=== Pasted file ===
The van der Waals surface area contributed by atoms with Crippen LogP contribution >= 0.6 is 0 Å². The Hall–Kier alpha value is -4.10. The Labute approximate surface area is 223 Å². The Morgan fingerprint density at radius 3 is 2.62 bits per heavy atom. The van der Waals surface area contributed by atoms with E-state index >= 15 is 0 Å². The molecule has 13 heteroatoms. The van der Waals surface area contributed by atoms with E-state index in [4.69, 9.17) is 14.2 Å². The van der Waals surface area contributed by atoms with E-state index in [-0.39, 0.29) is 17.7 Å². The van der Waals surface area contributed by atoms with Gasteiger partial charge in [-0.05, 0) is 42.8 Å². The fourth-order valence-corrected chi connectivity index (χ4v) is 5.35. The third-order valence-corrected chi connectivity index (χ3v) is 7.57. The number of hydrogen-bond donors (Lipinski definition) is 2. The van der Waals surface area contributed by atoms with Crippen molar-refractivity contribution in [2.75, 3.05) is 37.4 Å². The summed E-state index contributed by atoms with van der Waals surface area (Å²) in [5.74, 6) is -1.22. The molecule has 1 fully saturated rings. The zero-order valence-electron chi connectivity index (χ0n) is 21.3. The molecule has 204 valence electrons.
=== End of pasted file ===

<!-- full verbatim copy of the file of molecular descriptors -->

The van der Waals surface area contributed by atoms with Crippen LogP contribution >= 0.6 is 0 Å². The Hall–Kier alpha value is -4.10. The Labute approximate surface area is 223 Å². The Morgan fingerprint density at radius 3 is 2.62 bits per heavy atom. The van der Waals surface area contributed by atoms with E-state index >= 15 is 0 Å². The molecule has 13 heteroatoms. The van der Waals surface area contributed by atoms with E-state index in [4.69, 9.17) is 14.2 Å². The van der Waals surface area contributed by atoms with E-state index in [-0.39, 0.29) is 17.7 Å². The van der Waals surface area contributed by atoms with Gasteiger partial charge in [-0.05, 0) is 42.8 Å². The fourth-order valence-corrected chi connectivity index (χ4v) is 5.35. The third-order valence-corrected chi connectivity index (χ3v) is 7.57. The number of hydrogen-bond donors (Lipinski definition) is 2. The van der Waals surface area contributed by atoms with Crippen molar-refractivity contribution in [2.75, 3.05) is 37.4 Å². The summed E-state index contributed by atoms with van der Waals surface area (Å²) in [5.74, 6) is -1.22. The molecule has 1 fully saturated rings. The zero-order valence-electron chi connectivity index (χ0n) is 21.3. The molecule has 204 valence electrons.